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Leaving no one behind. Indigenous peoples and the call for a new social contract.

 

by William Tilmouth, Arrernte leader and Children’s Ground Chairperson

Today on the United Nations International Day of the World’s Indigenous Peoples, we are recognising that inclusion and participation in the systems that affect First Nations lives is of vital importance. We need a new social contract that sees social and economic benefits for all. 

But I believe that until we truly acknowledge Indigenous knowledge systems and learnings, we will all perish under the weight of so-called ‘Western progress’. 

I have been propelled into a world of philosophy. I don’t have academic qualifications – my qualifications are in foresight. Indigenous peoples are the greatest participant observers and researchers in the world. Indigenous Peoples have studied nature for survival for over 60,000 years.   

Too often we see people coming out of academia who do not understand their complex relationship with the world they inhabit. My learnings stem from the school of life.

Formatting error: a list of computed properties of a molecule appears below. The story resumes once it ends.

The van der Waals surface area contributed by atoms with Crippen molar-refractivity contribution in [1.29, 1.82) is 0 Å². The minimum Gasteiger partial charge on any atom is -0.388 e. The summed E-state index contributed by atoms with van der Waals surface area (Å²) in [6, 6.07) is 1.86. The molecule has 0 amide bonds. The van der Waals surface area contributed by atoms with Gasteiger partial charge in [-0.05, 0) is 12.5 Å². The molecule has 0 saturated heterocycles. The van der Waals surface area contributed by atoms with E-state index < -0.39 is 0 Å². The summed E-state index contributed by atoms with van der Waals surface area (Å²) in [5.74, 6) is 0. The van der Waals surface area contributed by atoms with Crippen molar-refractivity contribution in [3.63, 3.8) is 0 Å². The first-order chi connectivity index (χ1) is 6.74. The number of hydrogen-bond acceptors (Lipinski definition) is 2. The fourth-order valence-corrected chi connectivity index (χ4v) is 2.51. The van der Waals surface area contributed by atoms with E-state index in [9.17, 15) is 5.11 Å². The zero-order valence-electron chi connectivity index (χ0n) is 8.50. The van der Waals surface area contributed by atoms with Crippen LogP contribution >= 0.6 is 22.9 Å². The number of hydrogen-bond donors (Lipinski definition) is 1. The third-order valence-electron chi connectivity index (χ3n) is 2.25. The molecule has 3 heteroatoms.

Throughout the global pandemic we have seen masses of people facing lockdown for the first time in their history. This is the reality First Nations people have faced for their entire existence. First Nations people face exclusion from mainstream systems every day. We are moved off our land; we are told we cannot speak our language.   

A new social contract must first acknowledge the need for change.   

Governments have prescribed solutions for First Peoples since colonisation. I do believe in government, but government must step back at times to recognise their failings. For example, the evidence of global warming and its effects on First Nations people is insurmountable, yet Government is continuing to ignore it.   

A new social construct must begin by acknowledging the differing needs for every child. Children who are not born of a Western culture, must not be forced into a Western system not designed for them. At Children’s Ground, we appreciate and prioritise First Nations knowledge systems. These systems are the backbone of a child’s identity. We celebrate them today on International Day of the World’s Indigenous Peoples, and every day.